Most Americans are optimistic that medical advances to treat or prevent the coronavirus are on the horizon, and around seven-in-ten say they would get a vaccine for COVID-19 if it were available, according to a Pew Research Center survey conducted April 29-May 5.
Americans’ expectations for the year ahead include an effective treatment or cure for COVID-19, as well as a vaccine to prevent the disease: 83% and 73% of U.S. adults, respectively, say these developments will definitely or probably occur. At the same time, 83% of adults expect another coronavirus outbreak within the year, and 69% expect the focus on the coronavirus to delay progress on other disease treatments.
How we did this
Around seven-in-ten adults (72%) say they would definitely (42%) or probably (30%) get a coronavirus vaccine if one were available, while about a quarter (27%) say they would not. The survey comes amid concerns that activists and others who are hesitant to get vaccinated for other diseases might not get inoculated against the coronavirus.
Majorities across demographic groups say they would get vaccinated for the coronavirus, but there are some differences by race and ethnicity, partisanship, religion and other factors.
Black Americans are less likely than white and Hispanic Americans to say they would get a vaccine. A little over half of black adults (54%) say they would, while 44% say they would not. By comparison, 74% of both Hispanic and white adults say they would get a vaccine if one were available. (In a Pew Research Center survey in 2019, black adults were also less inclined than white adults to see strong preventive benefits of the measles, mumps and rubella vaccine.)
Republicans and white evangelical Protestants are also somewhat less inclined to get a coronavirus vaccine. Among Republicans and Republican-leaning independents, 65% say they would definitely or probably do so, while 34% say they would not. Among white evangelical Protestants, 62% say they would get a coronavirus vaccine and 37% say they would not.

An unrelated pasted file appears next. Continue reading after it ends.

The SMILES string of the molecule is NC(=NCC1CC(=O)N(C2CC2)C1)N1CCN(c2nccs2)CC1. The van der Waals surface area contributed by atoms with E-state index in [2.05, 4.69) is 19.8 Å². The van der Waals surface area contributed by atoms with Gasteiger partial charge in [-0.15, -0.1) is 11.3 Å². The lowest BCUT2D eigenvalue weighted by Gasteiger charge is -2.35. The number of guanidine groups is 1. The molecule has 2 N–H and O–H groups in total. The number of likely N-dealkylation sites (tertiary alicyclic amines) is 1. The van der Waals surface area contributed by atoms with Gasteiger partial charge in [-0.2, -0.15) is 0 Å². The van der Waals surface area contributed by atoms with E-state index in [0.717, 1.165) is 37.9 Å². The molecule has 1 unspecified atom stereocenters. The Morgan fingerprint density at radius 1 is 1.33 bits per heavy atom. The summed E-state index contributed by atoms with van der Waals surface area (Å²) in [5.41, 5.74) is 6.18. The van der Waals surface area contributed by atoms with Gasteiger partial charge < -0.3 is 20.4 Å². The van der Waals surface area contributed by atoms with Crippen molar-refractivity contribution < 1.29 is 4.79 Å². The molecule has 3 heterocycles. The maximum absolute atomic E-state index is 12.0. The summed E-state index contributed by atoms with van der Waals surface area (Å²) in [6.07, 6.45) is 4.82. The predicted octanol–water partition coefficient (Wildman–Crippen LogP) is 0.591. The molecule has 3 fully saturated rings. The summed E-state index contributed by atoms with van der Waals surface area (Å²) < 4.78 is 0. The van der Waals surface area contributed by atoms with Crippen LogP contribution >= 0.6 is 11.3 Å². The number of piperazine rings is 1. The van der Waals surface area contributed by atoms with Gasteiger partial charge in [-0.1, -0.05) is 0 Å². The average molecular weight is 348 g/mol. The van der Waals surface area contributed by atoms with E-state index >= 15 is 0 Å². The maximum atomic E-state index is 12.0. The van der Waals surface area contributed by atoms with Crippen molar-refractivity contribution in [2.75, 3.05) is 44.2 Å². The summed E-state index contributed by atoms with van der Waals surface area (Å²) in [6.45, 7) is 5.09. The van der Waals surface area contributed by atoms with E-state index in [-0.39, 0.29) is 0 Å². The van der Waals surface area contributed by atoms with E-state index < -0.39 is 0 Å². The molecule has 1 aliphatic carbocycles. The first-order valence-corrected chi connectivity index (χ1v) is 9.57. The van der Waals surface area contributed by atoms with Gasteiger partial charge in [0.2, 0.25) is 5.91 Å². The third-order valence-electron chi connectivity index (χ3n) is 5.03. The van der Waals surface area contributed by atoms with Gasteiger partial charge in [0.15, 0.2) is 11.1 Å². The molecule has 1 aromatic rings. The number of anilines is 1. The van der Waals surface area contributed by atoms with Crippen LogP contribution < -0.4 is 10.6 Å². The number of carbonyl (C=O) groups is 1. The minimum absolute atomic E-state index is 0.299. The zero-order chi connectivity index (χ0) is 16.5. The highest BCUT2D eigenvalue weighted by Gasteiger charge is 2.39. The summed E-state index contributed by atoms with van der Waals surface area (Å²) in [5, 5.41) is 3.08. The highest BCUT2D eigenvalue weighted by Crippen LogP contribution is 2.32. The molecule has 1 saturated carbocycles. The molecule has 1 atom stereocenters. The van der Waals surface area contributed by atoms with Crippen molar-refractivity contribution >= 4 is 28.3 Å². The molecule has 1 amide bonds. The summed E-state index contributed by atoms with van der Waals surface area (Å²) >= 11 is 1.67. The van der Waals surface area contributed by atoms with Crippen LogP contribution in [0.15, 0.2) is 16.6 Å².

The path to new treatments can be a long and uncertain one. The Food and Drug Administration requires new treatments to go through a process of test runs – known as clinical trials – to establish that they are safe and effective in treating people with a specific disease.
In the new survey, about two-thirds of U.S. adults (64%) say the process of clinical trials is very important, “even if it will lengthen the time it takes to develop new treatments.” Around three-in-ten (31%) say the clinical trial process is somewhat important, and just 5% say it is not too or not at all important.
Democrats place more importance on clinical trials than Republicans. Around three-quarters of Democrats and Democratic leaners (74%) call this process very important, compared with 54% of Republicans and GOP leaners.
The new survey also asked Americans to consider the overall risks and benefits of access to experimental treatments before the completion of clinical trials. (This process is already happening for some patients with the coronavirus.) Around six-in-ten Americans (59%) say the benefits of allowing more people to access experimental drugs outweigh the risks, while 40% say the risks outweigh the benefits.
Republicans are more likely to say the benefits outweigh the risks (69% vs. 29%), but Democrats are about evenly divided (50% vs. 48%). Black adults are more likely than white and Hispanic adults to say the risks of experimental treatments outweigh the benefits: A 57% majority of black adults say this.
Note: Here are the questions used for this report, along with responses, and its methodology.